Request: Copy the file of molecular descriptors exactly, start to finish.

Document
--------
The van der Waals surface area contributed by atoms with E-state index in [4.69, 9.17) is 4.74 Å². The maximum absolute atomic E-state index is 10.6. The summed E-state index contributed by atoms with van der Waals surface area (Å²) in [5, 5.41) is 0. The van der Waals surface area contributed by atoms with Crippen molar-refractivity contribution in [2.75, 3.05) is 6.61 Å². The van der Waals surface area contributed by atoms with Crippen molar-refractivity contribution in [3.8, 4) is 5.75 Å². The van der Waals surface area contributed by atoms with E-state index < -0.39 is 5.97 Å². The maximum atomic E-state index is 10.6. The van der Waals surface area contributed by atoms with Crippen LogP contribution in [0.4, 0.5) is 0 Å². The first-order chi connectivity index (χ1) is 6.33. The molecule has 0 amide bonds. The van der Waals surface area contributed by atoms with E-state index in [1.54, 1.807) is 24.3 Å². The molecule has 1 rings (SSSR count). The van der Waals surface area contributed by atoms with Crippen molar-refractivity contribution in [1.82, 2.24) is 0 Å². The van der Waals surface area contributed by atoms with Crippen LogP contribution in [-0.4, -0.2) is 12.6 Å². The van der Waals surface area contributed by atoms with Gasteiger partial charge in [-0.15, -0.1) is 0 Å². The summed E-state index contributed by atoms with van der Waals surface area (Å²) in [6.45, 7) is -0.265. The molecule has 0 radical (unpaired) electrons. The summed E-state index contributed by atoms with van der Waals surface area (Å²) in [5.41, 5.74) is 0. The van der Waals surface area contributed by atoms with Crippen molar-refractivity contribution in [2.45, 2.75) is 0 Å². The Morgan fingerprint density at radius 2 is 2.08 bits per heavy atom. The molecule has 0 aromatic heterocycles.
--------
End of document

The van der Waals surface area contributed by atoms with E-state index in [4.69, 9.17) is 4.74 Å². The maximum absolute atomic E-state index is 10.6. The summed E-state index contributed by atoms with van der Waals surface area (Å²) in [5, 5.41) is 0. The van der Waals surface area contributed by atoms with Crippen molar-refractivity contribution in [2.75, 3.05) is 6.61 Å². The van der Waals surface area contributed by atoms with Crippen molar-refractivity contribution in [3.8, 4) is 5.75 Å². The van der Waals surface area contributed by atoms with E-state index < -0.39 is 5.97 Å². The maximum atomic E-state index is 10.6. The van der Waals surface area contributed by atoms with Crippen LogP contribution in [0.4, 0.5) is 0 Å². The first-order chi connectivity index (χ1) is 6.33. The molecule has 0 amide bonds. The van der Waals surface area contributed by atoms with E-state index in [1.54, 1.807) is 24.3 Å². The molecule has 1 rings (SSSR count). The van der Waals surface area contributed by atoms with Crippen molar-refractivity contribution in [1.82, 2.24) is 0 Å². The van der Waals surface area contributed by atoms with Crippen LogP contribution in [-0.4, -0.2) is 12.6 Å². The van der Waals surface area contributed by atoms with Gasteiger partial charge in [-0.15, -0.1) is 0 Å². The summed E-state index contributed by atoms with van der Waals surface area (Å²) in [6.45, 7) is -0.265. The molecule has 0 radical (unpaired) electrons. The summed E-state index contributed by atoms with van der Waals surface area (Å²) in [5.41, 5.74) is 0. The van der Waals surface area contributed by atoms with Crippen molar-refractivity contribution in [2.45, 2.75) is 0 Å². The Morgan fingerprint density at radius 2 is 2.08 bits per heavy atom. The molecule has 0 aromatic heterocycles.